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The Dawning of the Age of Hemp

December 27, 2011 - Perhaps one of the most telling historical facts about the use of hemp in the United States is this one, which I found in the Wikipedia article about hemp: "Hemp was used extensively by the United States during World War II.  Uniforms, canvas, and rope were among the main textiles created from the hemp plant at this time.  Much of the hemp used was cultivated in Kentucky and the Midwest."  In other words, when the chips were down, we knew what we could rely on.  Cloth made from hemp can be handed down from father to son, it is so strong.  Materials like canvas and rope, which must be able to withstand long, hard use, are at their best made of hemp.

Herbicides and pesticides are unnecessary when growing hemp, although I did get the impression from my reading that hemp is a heavy feeder, and would require significant amounts of fertilizer.  It does, however, grow in almost any kind of soil.  It is truly a Plant For All Seasons, and can be used in making biodiesel fuel, plastic, medicine, clothing, food, paper, and mulch.  Hemp seeds are an excellent source of protein, and contain two essential fatty acids that can help rid the body of cholesterol.  Hemp oil can be used in cooking, and is said to taste like safflower oil.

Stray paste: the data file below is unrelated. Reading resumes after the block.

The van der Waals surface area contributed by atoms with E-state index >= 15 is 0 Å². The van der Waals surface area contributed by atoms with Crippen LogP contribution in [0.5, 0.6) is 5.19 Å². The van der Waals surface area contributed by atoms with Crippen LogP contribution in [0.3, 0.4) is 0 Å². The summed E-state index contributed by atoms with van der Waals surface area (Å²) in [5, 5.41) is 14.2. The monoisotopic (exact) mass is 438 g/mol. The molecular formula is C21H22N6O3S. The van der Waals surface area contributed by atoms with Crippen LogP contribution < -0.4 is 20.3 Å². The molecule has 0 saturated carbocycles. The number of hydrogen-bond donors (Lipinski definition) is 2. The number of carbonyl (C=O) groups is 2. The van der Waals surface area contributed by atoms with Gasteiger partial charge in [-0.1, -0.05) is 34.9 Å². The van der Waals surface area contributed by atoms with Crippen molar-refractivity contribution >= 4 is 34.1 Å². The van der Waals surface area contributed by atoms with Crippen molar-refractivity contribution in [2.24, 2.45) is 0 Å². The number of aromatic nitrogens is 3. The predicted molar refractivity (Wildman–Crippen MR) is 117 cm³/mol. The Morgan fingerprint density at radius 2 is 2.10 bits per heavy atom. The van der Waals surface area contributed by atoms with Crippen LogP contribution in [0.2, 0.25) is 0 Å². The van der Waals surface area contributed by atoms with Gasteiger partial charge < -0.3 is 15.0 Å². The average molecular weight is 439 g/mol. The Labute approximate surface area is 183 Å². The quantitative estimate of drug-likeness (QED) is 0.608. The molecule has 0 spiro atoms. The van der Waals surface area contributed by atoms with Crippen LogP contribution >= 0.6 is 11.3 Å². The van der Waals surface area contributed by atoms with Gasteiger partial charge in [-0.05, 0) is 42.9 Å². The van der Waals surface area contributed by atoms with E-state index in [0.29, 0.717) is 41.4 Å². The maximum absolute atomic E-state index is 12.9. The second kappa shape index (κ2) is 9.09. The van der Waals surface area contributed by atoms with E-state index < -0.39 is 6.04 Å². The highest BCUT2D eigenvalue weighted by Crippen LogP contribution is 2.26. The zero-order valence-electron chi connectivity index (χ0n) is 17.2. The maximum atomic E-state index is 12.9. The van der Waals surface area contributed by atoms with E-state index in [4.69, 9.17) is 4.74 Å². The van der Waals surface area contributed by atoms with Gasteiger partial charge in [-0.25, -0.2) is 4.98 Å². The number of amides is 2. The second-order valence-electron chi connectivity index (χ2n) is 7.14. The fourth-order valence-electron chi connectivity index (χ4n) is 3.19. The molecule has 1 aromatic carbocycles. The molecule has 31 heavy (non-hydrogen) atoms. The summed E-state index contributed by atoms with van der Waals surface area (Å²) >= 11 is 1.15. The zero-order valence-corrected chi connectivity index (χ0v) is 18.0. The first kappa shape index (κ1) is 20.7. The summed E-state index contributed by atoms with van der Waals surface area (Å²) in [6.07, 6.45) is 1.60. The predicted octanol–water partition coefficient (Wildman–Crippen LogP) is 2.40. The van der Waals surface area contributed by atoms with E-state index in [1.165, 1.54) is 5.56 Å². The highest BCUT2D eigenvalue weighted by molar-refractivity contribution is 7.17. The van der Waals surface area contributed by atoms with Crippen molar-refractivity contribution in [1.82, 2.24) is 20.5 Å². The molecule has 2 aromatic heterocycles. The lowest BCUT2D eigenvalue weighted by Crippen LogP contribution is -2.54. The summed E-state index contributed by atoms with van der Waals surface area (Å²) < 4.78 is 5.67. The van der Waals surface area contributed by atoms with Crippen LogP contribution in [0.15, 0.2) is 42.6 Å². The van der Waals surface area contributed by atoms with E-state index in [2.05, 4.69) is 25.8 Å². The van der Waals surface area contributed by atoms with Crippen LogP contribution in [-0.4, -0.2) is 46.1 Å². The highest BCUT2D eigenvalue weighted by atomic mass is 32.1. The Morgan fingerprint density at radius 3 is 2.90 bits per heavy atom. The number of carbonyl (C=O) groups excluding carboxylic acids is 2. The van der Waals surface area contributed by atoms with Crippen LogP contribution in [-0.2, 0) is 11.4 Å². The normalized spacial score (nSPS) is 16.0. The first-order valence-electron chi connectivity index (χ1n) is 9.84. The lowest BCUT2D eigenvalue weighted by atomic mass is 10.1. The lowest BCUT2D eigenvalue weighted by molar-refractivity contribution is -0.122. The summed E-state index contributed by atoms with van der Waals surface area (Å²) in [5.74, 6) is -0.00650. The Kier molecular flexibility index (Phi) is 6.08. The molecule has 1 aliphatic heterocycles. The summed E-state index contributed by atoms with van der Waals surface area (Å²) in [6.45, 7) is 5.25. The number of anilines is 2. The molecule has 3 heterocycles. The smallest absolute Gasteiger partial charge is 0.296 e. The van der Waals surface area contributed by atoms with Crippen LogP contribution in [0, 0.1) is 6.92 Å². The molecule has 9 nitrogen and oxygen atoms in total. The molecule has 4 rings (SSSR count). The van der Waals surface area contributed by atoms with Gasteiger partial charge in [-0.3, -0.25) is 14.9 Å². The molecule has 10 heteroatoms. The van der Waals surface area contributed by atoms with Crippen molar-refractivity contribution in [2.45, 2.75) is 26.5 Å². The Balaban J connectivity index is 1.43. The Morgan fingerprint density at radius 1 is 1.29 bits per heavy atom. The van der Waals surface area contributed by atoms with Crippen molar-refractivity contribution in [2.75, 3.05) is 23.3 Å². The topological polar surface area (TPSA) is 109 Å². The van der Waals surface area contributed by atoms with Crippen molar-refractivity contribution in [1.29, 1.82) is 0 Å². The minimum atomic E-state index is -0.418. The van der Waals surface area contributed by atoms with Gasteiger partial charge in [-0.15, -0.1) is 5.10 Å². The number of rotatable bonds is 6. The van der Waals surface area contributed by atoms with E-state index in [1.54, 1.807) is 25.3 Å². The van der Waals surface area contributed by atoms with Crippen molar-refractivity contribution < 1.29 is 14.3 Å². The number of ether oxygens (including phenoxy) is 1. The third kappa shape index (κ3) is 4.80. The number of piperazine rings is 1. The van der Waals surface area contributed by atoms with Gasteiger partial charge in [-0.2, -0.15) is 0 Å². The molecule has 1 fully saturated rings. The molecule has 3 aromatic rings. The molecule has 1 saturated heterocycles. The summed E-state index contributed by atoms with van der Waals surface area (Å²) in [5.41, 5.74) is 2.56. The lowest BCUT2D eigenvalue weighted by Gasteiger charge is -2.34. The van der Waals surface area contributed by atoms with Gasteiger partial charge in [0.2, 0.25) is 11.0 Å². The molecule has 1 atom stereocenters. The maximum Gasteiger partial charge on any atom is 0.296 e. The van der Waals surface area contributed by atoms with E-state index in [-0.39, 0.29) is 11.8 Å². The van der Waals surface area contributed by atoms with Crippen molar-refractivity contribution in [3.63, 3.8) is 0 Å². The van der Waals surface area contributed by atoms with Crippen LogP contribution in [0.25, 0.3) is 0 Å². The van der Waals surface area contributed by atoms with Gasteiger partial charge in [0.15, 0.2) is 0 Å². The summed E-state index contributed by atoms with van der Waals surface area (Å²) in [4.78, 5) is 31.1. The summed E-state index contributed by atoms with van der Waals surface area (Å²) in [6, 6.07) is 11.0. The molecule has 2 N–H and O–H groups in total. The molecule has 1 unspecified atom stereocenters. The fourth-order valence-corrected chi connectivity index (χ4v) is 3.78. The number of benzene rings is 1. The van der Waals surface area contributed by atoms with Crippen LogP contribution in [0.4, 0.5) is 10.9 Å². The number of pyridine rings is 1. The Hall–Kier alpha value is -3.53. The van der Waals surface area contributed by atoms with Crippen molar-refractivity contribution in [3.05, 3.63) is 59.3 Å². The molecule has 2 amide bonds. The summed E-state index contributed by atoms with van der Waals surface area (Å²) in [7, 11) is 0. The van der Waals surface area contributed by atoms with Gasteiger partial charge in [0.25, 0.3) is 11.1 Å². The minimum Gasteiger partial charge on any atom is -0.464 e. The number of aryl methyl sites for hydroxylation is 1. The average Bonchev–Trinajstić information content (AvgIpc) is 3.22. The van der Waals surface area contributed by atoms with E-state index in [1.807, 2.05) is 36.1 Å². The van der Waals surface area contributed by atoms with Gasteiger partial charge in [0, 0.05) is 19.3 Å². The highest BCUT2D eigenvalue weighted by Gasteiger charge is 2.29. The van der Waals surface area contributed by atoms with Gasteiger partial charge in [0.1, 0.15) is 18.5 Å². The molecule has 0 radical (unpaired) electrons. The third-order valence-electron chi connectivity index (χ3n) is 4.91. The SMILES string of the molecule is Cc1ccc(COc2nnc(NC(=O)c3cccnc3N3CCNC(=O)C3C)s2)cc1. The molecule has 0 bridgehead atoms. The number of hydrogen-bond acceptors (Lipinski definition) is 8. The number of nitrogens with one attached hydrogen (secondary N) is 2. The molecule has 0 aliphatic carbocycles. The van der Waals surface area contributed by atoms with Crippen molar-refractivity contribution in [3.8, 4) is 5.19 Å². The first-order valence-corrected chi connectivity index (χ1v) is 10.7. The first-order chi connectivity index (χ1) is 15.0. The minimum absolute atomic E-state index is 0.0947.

According to an issue of Popular Mechanics published in 1941, Henry Ford's Model T was intended to run on hemp gasoline.  Ford, however, didn't stop there.  In fact, the Model T was made, in part, from hemp plastic!  No wonder, either - the strength of hemp plastic was and is vastly superior to that of steel.  Ford believed in the practicality and viability of hemp so strongly that he grew it on his estate (one suspects he believed it was his own hemp that would be powering Ford vehicles!).

Twentieth-century humans have depended heavily upon trees for their commercial value.  As a result, trees have been over-cut, resulting in the devaluation of their role in keeping our world livable.  As 21st-century humanity wakes up to the fact that we need our uncut forests more than ever, hemp's usefulness as a stand-in for wood in the process of papermaking should impress us.  Hemp's long fibers, when combined with recycled paper and wood, produce a strong, bright paper that requires little bleaching.

The logical question, of course, is "why aren't we doing all of these things right now?"  Why don't we extract the oil in hemp plants in order to run our vehicles?  It would be so much easier on the environment.  We all know the answer, don't we.  The oil industry fights all would-be competitors tooth and nail.  Why isn't our clothing made from hemp?  Clothes that last a lifetime do not fit in with the American economy's growth mandate for planned obsolescence.  If it will grow almost anywhere, why isn't this high-protein food being grown in order to stave off starvation?  Because our complex society demands complicated, value-added solutions.  Where hemp is concerned, we are our own worst enemy.

Want to learn more?  You can go to Google and enter the search term "hemp," or try visiting the websites shown below.


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